Guest post by Adam Cadell, his words below on his new mix for our Excavation Series of tapes and ephemera:
Pan-African Violin Mix
While I have my own physical experiences of violin playing in the African context, the Excavation Series playlist I’ve put together that this rambling story forms the backdrop to, is largely derived from a more artificial journey through the various byways and highways of YouTube. Guided by a basic understanding of the true diversity of the violin’s place on the African continent, I’ve dug deep into African violining with a focus on Sub-Sahara, bearing in mind the well-known presence of the violin in North African music, thus only featuring that region most prominently at the end of the mix here, with perhaps the most impressive piece, a fifteen minute delay-soaked Libyan masterpiece.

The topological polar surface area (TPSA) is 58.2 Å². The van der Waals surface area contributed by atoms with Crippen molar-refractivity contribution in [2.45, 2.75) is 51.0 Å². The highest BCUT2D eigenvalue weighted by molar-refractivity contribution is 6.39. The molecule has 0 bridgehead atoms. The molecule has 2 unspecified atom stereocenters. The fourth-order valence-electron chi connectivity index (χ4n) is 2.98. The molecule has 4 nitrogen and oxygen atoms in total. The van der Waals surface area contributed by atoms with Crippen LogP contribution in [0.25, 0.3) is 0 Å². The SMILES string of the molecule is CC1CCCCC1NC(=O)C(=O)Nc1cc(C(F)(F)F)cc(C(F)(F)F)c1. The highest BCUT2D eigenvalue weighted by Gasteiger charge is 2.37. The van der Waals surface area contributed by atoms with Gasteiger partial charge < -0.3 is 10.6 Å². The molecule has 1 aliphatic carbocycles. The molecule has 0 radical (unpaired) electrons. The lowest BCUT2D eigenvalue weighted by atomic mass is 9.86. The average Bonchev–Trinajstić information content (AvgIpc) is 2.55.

Anyway, the mix starts with basically the coolest, most bad-arsed fiddle player you’ll ever see, and that’s Cape Verdean morna legend Antoninho Travadinha. His playing, style, and compositions just exude a strange tropical gothic melancholia, like you’re sitting, slumped in a chair, chilled rum in hand, staring out at the sea and just wishing you could walk out in it and be swallowed whole. It kicks you in the guts that hard, and the only way is up from there. And up the mix goes with some high-energy burgher highlife straight from Ghana and Amakye Dede. Dede is a pop star of epic proportions in Ghana and among the Ghanaian diaspora, and his distinctive sound is made all the more distinctive by the presence of the violin. To discuss this we need a new paragraph.